- WATNA for the ‘Worst Alternative to a Negotiated Agreement’.
- MLATNA for the ‘Most Likely Alternative to a Negotiated Agreement.’
STRATEGIES FOR IMPLEMENTATION
The development of mediation as a viable alternative to litigation is still in the incipient stages in India. Mediation centers have recently been set up by a few industry and trade associations. Similarly, professional lawyers have in certain isolated instances attempted to develop into full-fledged professionals with expertise in the mediation and also various mediation centers have been established by the legal service authorities. These instances are, however, sporadic and the overall potential of mediation still remains to be explored. In achieving a high level of acceptability for the mediation process, several issues need be focused upon and these include (i) Developing awareness; (ii) Advocacy; (iii) Building capacities; (iv) The creation of an institutional framework; and (v) Actual implementation. However, at the present stage, there can be no gainsaying the fact that the Bench and the Bar have to fulfill important responsibilities towards achieving the goal of creating a viable mediation strategy.
After the enactment of the Arbitration & Conciliation Act, 1996, even though conciliation was given statutory recognition for the first time in India, the awareness of such an option was very limited to lawyers and litigants. The concept of mediation and conciliation was made familiar or given official court recognition only in 1996 and by the amendment of the Civil Procedure Code (CPC) in 1999 by inserting Section 89. The statutory language of the Arbitration and Conciliation Act, 1996 and of Section 89of the Civil Procedure Code, demonstrates clearly the existence of differing definitions and meanings for “conciliation” and “mediation”. Generally, both mediation and conciliation are the assistance of disputants by an impartial third party in resolving disputes by mutual agreement. However, a conciliator can be a pro-active and interventionist, because of his statutory power “to make proposals for settlement of the dispute” and to formulate and reformulate the terms of the settlement agreement, and also Legal Service Authority Act,1994 had undergone drastic development in this regard.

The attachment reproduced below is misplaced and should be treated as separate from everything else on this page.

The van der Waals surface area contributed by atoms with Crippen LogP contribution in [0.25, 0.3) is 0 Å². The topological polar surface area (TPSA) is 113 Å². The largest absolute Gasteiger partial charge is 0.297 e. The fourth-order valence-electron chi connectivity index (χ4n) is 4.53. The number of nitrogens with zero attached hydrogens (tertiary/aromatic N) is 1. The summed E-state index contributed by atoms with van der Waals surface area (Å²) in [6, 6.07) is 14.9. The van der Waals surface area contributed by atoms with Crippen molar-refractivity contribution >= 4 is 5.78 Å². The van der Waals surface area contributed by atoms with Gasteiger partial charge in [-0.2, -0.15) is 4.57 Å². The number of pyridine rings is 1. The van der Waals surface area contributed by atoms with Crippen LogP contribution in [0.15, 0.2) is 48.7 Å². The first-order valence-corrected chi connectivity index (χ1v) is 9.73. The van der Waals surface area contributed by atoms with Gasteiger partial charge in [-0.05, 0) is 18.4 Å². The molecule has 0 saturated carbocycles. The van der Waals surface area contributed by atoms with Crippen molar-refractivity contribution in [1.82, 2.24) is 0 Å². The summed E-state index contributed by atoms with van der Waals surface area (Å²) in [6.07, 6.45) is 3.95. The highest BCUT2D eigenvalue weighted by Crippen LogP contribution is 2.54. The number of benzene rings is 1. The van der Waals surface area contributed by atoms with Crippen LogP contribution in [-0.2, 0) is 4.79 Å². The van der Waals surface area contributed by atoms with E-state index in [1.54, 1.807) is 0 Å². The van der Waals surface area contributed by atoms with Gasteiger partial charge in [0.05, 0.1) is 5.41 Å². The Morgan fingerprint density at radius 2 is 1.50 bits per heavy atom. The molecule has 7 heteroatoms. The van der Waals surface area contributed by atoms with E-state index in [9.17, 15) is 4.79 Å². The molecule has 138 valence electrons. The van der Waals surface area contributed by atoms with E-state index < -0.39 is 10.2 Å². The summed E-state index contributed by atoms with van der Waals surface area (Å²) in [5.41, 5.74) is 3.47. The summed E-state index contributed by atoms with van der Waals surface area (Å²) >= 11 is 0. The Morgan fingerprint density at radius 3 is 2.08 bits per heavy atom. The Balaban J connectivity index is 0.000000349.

In 1994-95, the Indian Supreme Court initiated an Indo-US exchange of information between high-ranking members of the judiciary. This Indo-US study group suggested procedural reforms, including legislative changes that authorized the use of mediation. New procedural provisions eventually were enacted in 2002, providing for case management and the mandatory reference of cases to alternative dispute resolution, including mediation (Code of Civil Procedure Section 89). Even though the Arbitration & Conciliation Act, 1996 was enacted to give impetus to conciliation and giving statutory recognition to conciliated settlements, giving the same status of a court decree for its execution, no real effort was taken by the courts or by the lawyers to utilize the provisions and encourage the litigants to choose the method. Even though some mediation training and familiarization programs were conducted it did not create the real effect.
The modalities to be formulated for effective implementation of Sec. 89 also came under scrutiny. For this purpose, a Committee headed by former Judge of the Supreme Court and Chairman of the Law Commission of India, Justice M. Jagannadha Rao, was constituted to ensure that the amendments become effective and result in the quick dispensation of justice. The Committee filed its report and it was accepted and the Hon’ble Supreme Court of India has pronounced a landmark decision “Salem Advocate Bar Association, Tamil Nadu v. The Union of India” (2005), where it held that reference to mediation, conciliation and arbitration are mandatory for court matters. This judgment of the Supreme Court of India will be the real turning point for the development of mediation in India. But the growth of mediation should be carefully molded so that the system gains the faith and recognition of the litigants.
Hence, by the way of mediation, there is not only saving of time and money but also peace in the society can be established with the remedies to the grievances without facing the technicalities of legal procedure.
- History of Mediation, Mediation matters, available at:https://www.mediationmatterssd.com/mediation matters/history.html.
- Mediation Training Manual of India, Mediation and Conciliation Project Committee Supreme Court of India, Delhi, available at:https://supremecourtofindia.nic.in/MEDIATION%20TRAINING%20MANUAL%20OF%20 INDIA.pdf.
- Section 89(1), Code of Civil Procedure 1908, available at:https://keralamediation.gov.in/sec89cpc.pdf
- What is Mediation, Civil Mediation Council, available at:https://www.civilmediation.org/about-mediation/29/what-is-mediation.
- Mediation – The Path to Successful Dispute Resolution, F.S. Nariman.